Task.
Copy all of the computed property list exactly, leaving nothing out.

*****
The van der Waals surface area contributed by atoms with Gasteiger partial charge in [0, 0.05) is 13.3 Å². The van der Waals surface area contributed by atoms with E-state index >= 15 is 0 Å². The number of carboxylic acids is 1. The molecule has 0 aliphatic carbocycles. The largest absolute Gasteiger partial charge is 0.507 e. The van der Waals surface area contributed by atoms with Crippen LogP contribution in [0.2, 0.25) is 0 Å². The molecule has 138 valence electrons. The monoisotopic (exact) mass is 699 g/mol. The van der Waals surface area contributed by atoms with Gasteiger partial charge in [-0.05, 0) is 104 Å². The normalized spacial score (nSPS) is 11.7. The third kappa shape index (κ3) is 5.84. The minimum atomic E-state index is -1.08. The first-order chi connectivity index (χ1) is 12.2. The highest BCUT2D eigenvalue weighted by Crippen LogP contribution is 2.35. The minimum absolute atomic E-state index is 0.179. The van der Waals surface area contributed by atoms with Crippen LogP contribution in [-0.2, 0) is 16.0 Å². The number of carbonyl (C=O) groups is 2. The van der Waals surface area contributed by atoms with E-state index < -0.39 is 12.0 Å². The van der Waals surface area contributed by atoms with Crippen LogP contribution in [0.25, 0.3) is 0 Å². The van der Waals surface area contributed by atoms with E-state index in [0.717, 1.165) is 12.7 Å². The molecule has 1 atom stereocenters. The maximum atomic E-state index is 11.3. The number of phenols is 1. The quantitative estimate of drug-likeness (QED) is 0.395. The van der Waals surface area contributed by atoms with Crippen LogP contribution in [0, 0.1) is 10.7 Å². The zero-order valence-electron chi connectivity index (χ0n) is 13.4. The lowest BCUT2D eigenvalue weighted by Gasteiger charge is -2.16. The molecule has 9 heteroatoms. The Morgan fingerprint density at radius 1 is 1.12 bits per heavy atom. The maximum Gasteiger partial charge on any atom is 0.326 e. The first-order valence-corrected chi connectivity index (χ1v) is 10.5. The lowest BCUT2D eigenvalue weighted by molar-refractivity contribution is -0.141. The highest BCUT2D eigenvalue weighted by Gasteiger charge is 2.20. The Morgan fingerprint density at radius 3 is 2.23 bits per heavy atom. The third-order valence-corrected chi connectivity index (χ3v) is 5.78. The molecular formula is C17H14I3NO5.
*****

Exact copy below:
The van der Waals surface area contributed by atoms with Gasteiger partial charge in [0, 0.05) is 13.3 Å². The van der Waals surface area contributed by atoms with E-state index >= 15 is 0 Å². The number of carboxylic acids is 1. The molecule has 0 aliphatic carbocycles. The largest absolute Gasteiger partial charge is 0.507 e. The van der Waals surface area contributed by atoms with Crippen LogP contribution in [0.2, 0.25) is 0 Å². The molecule has 138 valence electrons. The monoisotopic (exact) mass is 699 g/mol. The van der Waals surface area contributed by atoms with Gasteiger partial charge in [-0.05, 0) is 104 Å². The normalized spacial score (nSPS) is 11.7. The third kappa shape index (κ3) is 5.84. The minimum atomic E-state index is -1.08. The first-order chi connectivity index (χ1) is 12.2. The highest BCUT2D eigenvalue weighted by Crippen LogP contribution is 2.35. The minimum absolute atomic E-state index is 0.179. The van der Waals surface area contributed by atoms with Crippen LogP contribution in [-0.2, 0) is 16.0 Å². The number of carbonyl (C=O) groups is 2. The van der Waals surface area contributed by atoms with E-state index < -0.39 is 12.0 Å². The van der Waals surface area contributed by atoms with Crippen LogP contribution in [0.25, 0.3) is 0 Å². The van der Waals surface area contributed by atoms with E-state index in [0.717, 1.165) is 12.7 Å². The molecule has 1 atom stereocenters. The maximum atomic E-state index is 11.3. The number of phenols is 1. The quantitative estimate of drug-likeness (QED) is 0.395. The van der Waals surface area contributed by atoms with Crippen LogP contribution in [0, 0.1) is 10.7 Å². The zero-order valence-electron chi connectivity index (χ0n) is 13.4. The lowest BCUT2D eigenvalue weighted by Gasteiger charge is -2.16. The molecule has 9 heteroatoms. The Morgan fingerprint density at radius 1 is 1.12 bits per heavy atom. The maximum Gasteiger partial charge on any atom is 0.326 e. The first-order valence-corrected chi connectivity index (χ1v) is 10.5. The lowest BCUT2D eigenvalue weighted by molar-refractivity contribution is -0.141. The highest BCUT2D eigenvalue weighted by Gasteiger charge is 2.20. The Morgan fingerprint density at radius 3 is 2.23 bits per heavy atom. The third-order valence-corrected chi connectivity index (χ3v) is 5.78. The molecular formula is C17H14I3NO5.